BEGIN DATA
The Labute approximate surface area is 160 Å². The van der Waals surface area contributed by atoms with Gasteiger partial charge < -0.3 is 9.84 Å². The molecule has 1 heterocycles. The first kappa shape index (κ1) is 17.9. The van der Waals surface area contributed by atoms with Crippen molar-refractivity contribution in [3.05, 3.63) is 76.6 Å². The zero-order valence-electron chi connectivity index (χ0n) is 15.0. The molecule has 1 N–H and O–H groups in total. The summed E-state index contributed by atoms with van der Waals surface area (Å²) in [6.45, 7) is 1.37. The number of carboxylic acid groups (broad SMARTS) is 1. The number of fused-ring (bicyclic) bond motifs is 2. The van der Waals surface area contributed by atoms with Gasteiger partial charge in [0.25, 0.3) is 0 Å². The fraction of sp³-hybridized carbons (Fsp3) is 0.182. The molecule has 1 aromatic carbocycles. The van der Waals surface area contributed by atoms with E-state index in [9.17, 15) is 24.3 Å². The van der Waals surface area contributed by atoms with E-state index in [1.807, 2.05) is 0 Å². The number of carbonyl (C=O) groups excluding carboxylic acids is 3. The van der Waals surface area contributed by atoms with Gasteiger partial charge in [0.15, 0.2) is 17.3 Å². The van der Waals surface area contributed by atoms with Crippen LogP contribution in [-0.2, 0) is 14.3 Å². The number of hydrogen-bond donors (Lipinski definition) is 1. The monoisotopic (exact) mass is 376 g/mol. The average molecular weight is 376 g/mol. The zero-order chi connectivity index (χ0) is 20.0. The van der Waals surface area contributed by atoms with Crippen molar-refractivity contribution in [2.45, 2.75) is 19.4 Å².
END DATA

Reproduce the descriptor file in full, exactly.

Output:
The Labute approximate surface area is 160 Å². The van der Waals surface area contributed by atoms with Gasteiger partial charge < -0.3 is 9.84 Å². The molecule has 1 heterocycles. The first kappa shape index (κ1) is 17.9. The van der Waals surface area contributed by atoms with Crippen molar-refractivity contribution in [3.05, 3.63) is 76.6 Å². The zero-order valence-electron chi connectivity index (χ0n) is 15.0. The molecule has 1 N–H and O–H groups in total. The summed E-state index contributed by atoms with van der Waals surface area (Å²) in [6.45, 7) is 1.37. The number of carboxylic acid groups (broad SMARTS) is 1. The number of fused-ring (bicyclic) bond motifs is 2. The van der Waals surface area contributed by atoms with Gasteiger partial charge in [0.25, 0.3) is 0 Å². The fraction of sp³-hybridized carbons (Fsp3) is 0.182. The molecule has 1 aromatic carbocycles. The van der Waals surface area contributed by atoms with E-state index in [9.17, 15) is 24.3 Å². The van der Waals surface area contributed by atoms with E-state index in [1.807, 2.05) is 0 Å². The number of carbonyl (C=O) groups excluding carboxylic acids is 3. The van der Waals surface area contributed by atoms with Gasteiger partial charge in [0.15, 0.2) is 17.3 Å². The van der Waals surface area contributed by atoms with Crippen LogP contribution in [-0.2, 0) is 14.3 Å². The number of hydrogen-bond donors (Lipinski definition) is 1. The monoisotopic (exact) mass is 376 g/mol. The average molecular weight is 376 g/mol. The zero-order chi connectivity index (χ0) is 20.0. The van der Waals surface area contributed by atoms with Crippen molar-refractivity contribution in [2.45, 2.75) is 19.4 Å².